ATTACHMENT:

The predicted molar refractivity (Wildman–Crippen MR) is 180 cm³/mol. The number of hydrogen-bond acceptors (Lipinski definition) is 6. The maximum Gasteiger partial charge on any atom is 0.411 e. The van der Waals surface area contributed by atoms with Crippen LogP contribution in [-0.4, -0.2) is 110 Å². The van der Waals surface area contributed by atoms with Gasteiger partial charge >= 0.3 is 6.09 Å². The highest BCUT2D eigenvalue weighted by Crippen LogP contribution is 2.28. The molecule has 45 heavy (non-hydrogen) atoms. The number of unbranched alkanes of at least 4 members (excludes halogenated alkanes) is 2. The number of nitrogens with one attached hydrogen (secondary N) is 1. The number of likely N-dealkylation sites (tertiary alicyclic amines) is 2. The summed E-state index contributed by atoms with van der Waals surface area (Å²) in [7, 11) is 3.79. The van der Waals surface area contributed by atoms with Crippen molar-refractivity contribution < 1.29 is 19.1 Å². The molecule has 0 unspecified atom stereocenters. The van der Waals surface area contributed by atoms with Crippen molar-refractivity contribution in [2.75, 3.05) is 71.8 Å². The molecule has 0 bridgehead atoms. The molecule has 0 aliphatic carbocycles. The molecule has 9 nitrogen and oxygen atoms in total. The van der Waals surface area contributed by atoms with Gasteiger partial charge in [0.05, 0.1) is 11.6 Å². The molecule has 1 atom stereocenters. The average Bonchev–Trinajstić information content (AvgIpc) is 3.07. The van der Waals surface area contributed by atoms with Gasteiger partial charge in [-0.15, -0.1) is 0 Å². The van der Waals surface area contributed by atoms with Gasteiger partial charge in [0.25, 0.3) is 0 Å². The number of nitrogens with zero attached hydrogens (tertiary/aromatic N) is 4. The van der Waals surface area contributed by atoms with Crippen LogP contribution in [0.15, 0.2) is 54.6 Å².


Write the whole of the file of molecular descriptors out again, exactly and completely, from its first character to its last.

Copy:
The predicted molar refractivity (Wildman–Crippen MR) is 180 cm³/mol. The number of hydrogen-bond acceptors (Lipinski definition) is 6. The maximum Gasteiger partial charge on any atom is 0.411 e. The van der Waals surface area contributed by atoms with Crippen LogP contribution in [-0.4, -0.2) is 110 Å². The van der Waals surface area contributed by atoms with Gasteiger partial charge >= 0.3 is 6.09 Å². The highest BCUT2D eigenvalue weighted by Crippen LogP contribution is 2.28. The molecule has 45 heavy (non-hydrogen) atoms. The number of unbranched alkanes of at least 4 members (excludes halogenated alkanes) is 2. The number of nitrogens with one attached hydrogen (secondary N) is 1. The number of likely N-dealkylation sites (tertiary alicyclic amines) is 2. The summed E-state index contributed by atoms with van der Waals surface area (Å²) in [7, 11) is 3.79. The van der Waals surface area contributed by atoms with Crippen molar-refractivity contribution < 1.29 is 19.1 Å². The molecule has 0 unspecified atom stereocenters. The van der Waals surface area contributed by atoms with Crippen molar-refractivity contribution in [2.75, 3.05) is 71.8 Å². The molecule has 0 bridgehead atoms. The molecule has 0 aliphatic carbocycles. The molecule has 9 nitrogen and oxygen atoms in total. The van der Waals surface area contributed by atoms with Gasteiger partial charge in [0.05, 0.1) is 11.6 Å². The molecule has 1 atom stereocenters. The average Bonchev–Trinajstić information content (AvgIpc) is 3.07. The van der Waals surface area contributed by atoms with Gasteiger partial charge in [-0.15, -0.1) is 0 Å². The van der Waals surface area contributed by atoms with Gasteiger partial charge in [0.25, 0.3) is 0 Å². The number of nitrogens with zero attached hydrogens (tertiary/aromatic N) is 4. The van der Waals surface area contributed by atoms with Crippen LogP contribution in [0.15, 0.2) is 54.6 Å².